Thinking about combining your passion for sun salutations with your business know-how? You may have a recipe for success. In fact, if you're a big fan of yoga, you might already know a lot of yogis who are practitioners as well as entrepreneurs. Any of your teachers who own their own studios, the yogi who owned the company that certified you, or any groups that support yoga teachers are brimming with entrepreneurs.

In most of my posts about work-life balance I have mentioned yoga, usually with the intent of providing advice for entrepreneurs on how to slow down their days, reset their mind through meditation, and increase their business productivity. Through my own experience with the practice, I've seen just how much the entrepreneurial spirit fills many teachers, who work extremely hard to make money off their expertise and build their personal brands. It has inspired this article.

Yogis can be just like any other Entrepreneur.

Teaching yoga is like any other industry in that you don't "need" special entrepreneurial training in order to turn your teaching certification into a business. If you're certified, you've likely been practicing for awhile, have seen your fair share of studios, and maybe you've even worked in one. With these experiences you innately know how to impart your yogi wisdom, and now all you need are the nuts and bolts of running a business.

In any given certification program, you'll find a sprinkling of future teachers with dreams of opening their own studio. Some will, some won't, and some will discover after practicing for 60+ hours per week (in the most intensive programs) that maybe they don't want to be all yoga all the time after all. Then there are those who pursue certification only to fall deeper in love with the practice--so deep that they want to spread that love to others. Just like that, an entrepreneur is born.

Why Turn Your Passion Into a Business?

There's only so much you can do as "just" a teacher. It's kind of like being a substitute teacher in a public school system because you may not always have enough control over how much money you make, or exactly what and where you'll be teaching. Depending on where you teach, you may or may not be able to assist students the way you feel comfortable, might be told whether to speak in English or Sanskrit in class, and in some cases you'll even have the flow of your class planned out for you.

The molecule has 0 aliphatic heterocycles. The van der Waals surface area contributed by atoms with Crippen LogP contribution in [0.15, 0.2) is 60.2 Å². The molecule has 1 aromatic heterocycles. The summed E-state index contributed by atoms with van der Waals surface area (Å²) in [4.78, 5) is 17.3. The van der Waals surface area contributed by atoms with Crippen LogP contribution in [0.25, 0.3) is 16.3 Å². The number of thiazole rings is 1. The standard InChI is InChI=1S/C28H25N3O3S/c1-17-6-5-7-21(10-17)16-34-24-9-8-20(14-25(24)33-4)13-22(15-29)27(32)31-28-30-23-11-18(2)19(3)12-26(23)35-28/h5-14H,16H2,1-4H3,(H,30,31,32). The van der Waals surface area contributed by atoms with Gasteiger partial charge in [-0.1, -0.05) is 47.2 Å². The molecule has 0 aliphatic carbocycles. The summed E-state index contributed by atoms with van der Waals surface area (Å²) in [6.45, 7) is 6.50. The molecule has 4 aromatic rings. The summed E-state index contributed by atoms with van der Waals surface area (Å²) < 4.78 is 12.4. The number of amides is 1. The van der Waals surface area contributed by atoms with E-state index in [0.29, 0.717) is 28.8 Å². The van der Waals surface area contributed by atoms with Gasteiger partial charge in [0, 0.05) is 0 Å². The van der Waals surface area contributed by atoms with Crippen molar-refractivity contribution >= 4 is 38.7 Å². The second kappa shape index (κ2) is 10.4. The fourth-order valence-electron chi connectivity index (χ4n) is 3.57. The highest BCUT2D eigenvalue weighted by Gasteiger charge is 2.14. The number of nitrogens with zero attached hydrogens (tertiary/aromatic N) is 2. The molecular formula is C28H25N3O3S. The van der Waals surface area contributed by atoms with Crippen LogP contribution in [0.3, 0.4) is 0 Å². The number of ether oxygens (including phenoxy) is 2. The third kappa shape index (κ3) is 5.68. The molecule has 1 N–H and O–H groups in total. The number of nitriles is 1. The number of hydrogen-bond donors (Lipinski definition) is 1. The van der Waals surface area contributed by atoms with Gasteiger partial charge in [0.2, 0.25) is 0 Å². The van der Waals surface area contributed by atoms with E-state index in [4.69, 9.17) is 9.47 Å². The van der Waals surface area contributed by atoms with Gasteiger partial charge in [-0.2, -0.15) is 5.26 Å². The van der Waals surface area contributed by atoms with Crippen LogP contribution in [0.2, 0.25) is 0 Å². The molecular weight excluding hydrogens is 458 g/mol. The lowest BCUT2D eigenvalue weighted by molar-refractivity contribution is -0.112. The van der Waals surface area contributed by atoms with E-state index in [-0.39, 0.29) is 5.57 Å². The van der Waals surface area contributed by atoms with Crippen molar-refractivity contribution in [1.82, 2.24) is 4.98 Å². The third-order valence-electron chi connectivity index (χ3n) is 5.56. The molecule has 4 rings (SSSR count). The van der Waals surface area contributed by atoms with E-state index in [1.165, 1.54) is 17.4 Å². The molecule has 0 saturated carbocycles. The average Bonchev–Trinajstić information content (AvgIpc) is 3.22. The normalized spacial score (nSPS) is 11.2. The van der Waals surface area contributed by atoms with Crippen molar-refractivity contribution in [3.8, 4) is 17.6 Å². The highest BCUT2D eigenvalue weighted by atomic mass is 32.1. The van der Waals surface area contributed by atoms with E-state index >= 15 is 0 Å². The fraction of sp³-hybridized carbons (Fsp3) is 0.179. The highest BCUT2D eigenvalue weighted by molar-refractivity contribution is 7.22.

As you can see, venturing out, starting a new business and creating an environment that you find ideal can be helpful to your peace of mind. The benefits go beyond you and stretch out to others. For instance, some studios offer "karmic classes," which are free to the community. Others might partner up with a local non-profit and offer classes at a charity walk or give in-kind memberships for a raffle.

Some yogis have a rich, personal background that brought them to their entrepreneurial point. Most people can tick off the basic benefits of the practice, from improved attention spans, to decreased stress levels in the workplace, to better flexibility that complements just about any sport.

However, yoga has also been linked as a great option for brain injury victims, PTSD, depression, and eating disorder recovery to name just a few. Yogis who have personal experience in yoga helping these kinds of traumas and disorders might find themselves starting a studio with classes specifically focusing on these situations or as a means of educating others about it.

You Have Your Entrepreneurial Equalizer Built In.

Yoga and entrepreneurship are like chocolate and peanut butter. They go very well together. If someone asks you what one of the biggest downsides to being an entrepreneur is, you'd probably say "too much stress." If you're asked what the biggest benefit of yoga is, you might say "stress release" or "relaxation."

As a yogi, you already have a great means of stress management literally at your fingertips (assuming you're in forward fold, downward dog, or another such asana). Have you ever wondered why entrepreneurs seem so frazzled while those working in a yoga studio--including the owner--are so at ease? Practice really does make perfect.

Yogi entrepreneurs have a leg up (again, sometimes literally) on the competition because they've been honing their stress management skills for years. They have a means of removing themselves from stressful environments and tuning into their own private practice or a group class. They're also surrounded by like-minded people who understand the importance of hydration, good nutrition, holistic wellness, and peace of mind. It's tough to be stressed when you're surrounded by Buddha statues and soothing music.

So, are you a yogi or an entrepreneur? Maybe you're both. Just remember: If just getting to the mat is the hardest part, maybe just deciding to start your own business is equally as tough.